Graco Baby Seat Recall May Have Been Improperly Delayed, NHTSA Investigates

Government safety officials have opened an investigation into the timeliness of Graco Children’s Products, Inc.’s reporting of problems associated with nearly 6 million child seats recalled earlier this year, which contained buckles and latches that may be difficult to deteach in the case of an emergency. 

The National Highway Traffic Safety Administration (NHTSA) announced an investigation into the Graco baby seat recall on December 1, indicating that the agency is reviewing whether Graco followed guidelines for reporting potentially defective motor vehicle equipment, which car seats are considered.

The investigation stems from the refusal of Graco to conduct a recall on the car seats after the NHTSA initially reviewed the problem in October 2012.

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After Graco’s denial, the agency wrote an executive letter requesting the manufacturer conduct a recall, identifying more than 6,000 customer complaints of Graco baby seat buckles becoming stuck, including some reports indicating parents had to cut their children from the harness buckle.

“There is no excuse for delaying a recall to address any safety related defect,” NHTSA Deputy Administrator David Friedman said in the announcement. “If Graco delayed in protecting children and infants from this defect, we will hold them accountable.”

The Graco child seat recall was finally initiated earlier this year, when the company recalled 3.7 million forward-facing toddler car seats in February, due to the harness buckle design.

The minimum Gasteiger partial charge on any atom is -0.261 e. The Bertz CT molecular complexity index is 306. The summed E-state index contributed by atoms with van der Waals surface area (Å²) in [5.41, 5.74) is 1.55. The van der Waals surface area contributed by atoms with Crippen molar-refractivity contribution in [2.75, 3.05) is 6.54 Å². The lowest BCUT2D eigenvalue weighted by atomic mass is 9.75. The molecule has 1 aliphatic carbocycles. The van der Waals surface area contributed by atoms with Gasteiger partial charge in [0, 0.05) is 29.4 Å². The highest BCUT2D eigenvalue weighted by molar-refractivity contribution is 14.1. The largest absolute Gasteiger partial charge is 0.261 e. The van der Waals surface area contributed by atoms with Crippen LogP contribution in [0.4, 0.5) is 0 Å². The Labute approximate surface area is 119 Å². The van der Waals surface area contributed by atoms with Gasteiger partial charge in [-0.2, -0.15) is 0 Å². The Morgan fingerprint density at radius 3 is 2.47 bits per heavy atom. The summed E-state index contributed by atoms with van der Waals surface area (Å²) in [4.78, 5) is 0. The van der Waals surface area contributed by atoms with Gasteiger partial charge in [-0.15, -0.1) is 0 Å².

The Graco recall was expanded on July 2, adding nearly 2 million rear-facing car seats due to the same buckle design problems, which allowed food and liquids to enter the tracks, causing the buckle to stick and not release when pressed. This also posed a safety hazard to children in car seats if they could not be removed from a vehicle in the event of an emergency.

According to the NHTSA website, Graco refused to acknowledge a safety risk existed with either buckle design, but after five months of negotiations Graco finally agreed to NHTSA demands.

Companies that provide motor vehicle equipment are mandated by law under the National Traffic and Motor Vehicle Safety Act to report any known issues with the products that may cause a safety related defect within five business days to the NHTSA. In the event the company does not cooperate with the guidelines, the manufacturer could face civil penalties upwards of $35 million.

Despite the NHTSA’s concern and the fact that the designs may cause an unreasonable risk to a child’s life in the event of an emergency, Graco has stated on their website that the seats are still safe and can be used until Graco can provide a replacement part. To date, no injuries or deaths have been reported in relation to the recalled car seats.

The investigation comes just days after Graco announced a recall of 5 million strollers that carry a risk of fingertip laceration and amputations.

The Graco stroller recall was announced by the U.S. Consumer Product Safety Commission on November 20, following at least 11 consumer reports involving finger injuries suffered by children, including at least six incidents where the fingertip was amputated, four reports of partial-fingertip amputation and one finger laceration.

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